.
├── routes
│   ├── index.go
│   └── music.go
└── server.go

...where server.go is the project main entry, belongs to the main package, while index.go and music.go belong to routes package.

The endpoints are

"/api"       -> index.go
"/api/music" -> music.go

First in index.go we define a function for using routes at this level.

func UseRoute(group *echo.Group, routes func(group *echo.Group)) {
    routes(group)
}

Then,

in server.go

func main() {
    e := echo.New()
    apiGroup := e.Group("/api")
    routes.ActivateIndex(mainGroup)
}

in index.go

var mainGroup *echo.Group
func ActivateIndex(g *echo.Group) {
    mainGroup = g
    UseRoute(mainGroup, IndexRoutes)

    // sub routes
    musicGroup := mainGroup.Group("/music")
    ActivateMusic(musicGroup)
}

and in music.go

var musicGroup *echo.Group
func ActivateMusic(g *echo.Group) {
    musicGroup = g
    UseRoute(musicGroup, MusicRoutes)
}

Note: IndexRoutes, MusicRoutes etc. are functions that specify endpoints at this level.

e.g.

func IndexRoutes(group *echo.Group) {
    group.GET("/", sayHello)
    group.GET("/user/:id", getDetail)
    group.POST("/user", addUser)
}

In this way, the routes can be defined in different .go files, making the business logic clearer.

For example, to extend the nested level, we can create another ActivateHiphop function in hiphop.go, also import the new sub-routes at ActivateMusic function from music.go, so that "/api/music/hiphop" can be pointed to hiphop.go.

p.s. To add more routes in /api level, just create more endpoints in IndexRoutes function.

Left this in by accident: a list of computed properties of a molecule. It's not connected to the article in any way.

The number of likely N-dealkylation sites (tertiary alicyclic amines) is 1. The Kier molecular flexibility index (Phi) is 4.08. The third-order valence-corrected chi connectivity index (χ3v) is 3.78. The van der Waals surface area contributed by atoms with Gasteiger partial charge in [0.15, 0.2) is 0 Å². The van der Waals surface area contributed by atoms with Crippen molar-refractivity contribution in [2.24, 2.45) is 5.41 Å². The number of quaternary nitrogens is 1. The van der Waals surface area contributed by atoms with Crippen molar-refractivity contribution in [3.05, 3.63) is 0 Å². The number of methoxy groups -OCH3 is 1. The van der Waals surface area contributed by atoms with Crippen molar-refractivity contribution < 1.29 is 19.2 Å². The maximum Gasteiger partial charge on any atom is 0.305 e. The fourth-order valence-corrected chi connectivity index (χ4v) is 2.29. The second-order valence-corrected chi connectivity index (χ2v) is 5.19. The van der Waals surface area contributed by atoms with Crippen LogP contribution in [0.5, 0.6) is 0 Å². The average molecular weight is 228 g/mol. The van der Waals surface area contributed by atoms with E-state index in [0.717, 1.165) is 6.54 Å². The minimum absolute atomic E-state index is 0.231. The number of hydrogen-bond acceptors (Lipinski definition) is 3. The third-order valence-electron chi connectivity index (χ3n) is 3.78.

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Comments
  • Files are not importable, in Go you can only import packages. And also do not use relative imports. I would suggest you follow the recommendations from here: golang.org/doc/code.html
  • @mkopriva Here api.go is included in the package: package API
  • I would also suggest you consider renaming your package (golang.org/doc/effective_go.html#package-names). That said, you can declare a function in your API package that takes *echo.Echo as its argument and does all the route-to-handler registering.
  • About package, I moved the source code to src/, ran go mod init, upload to Github, then I could use a canonical name starting with github.com/username/myapp/API. This feels terrible and very unnatural IMO, but this is Go, isn't it lol.
  • with go mod it is not necessary to have your package in src/, without go mod it is necessary that your package is located in $GOPATH/src, however it is not necessary to upload your package to github. And also, although it is a convention when using GOPATH, it is not necessary that your package is located in $GOPATH/src/github.com/user/repo, something like $GOPATH/src/api and then import "api" will work as well.
  • Thanks. This works for now. There is still a problem though when trying to achieve the same to /api/user/xxx. After all, it would be ugly to write func UseSubroute() in every sub-route file.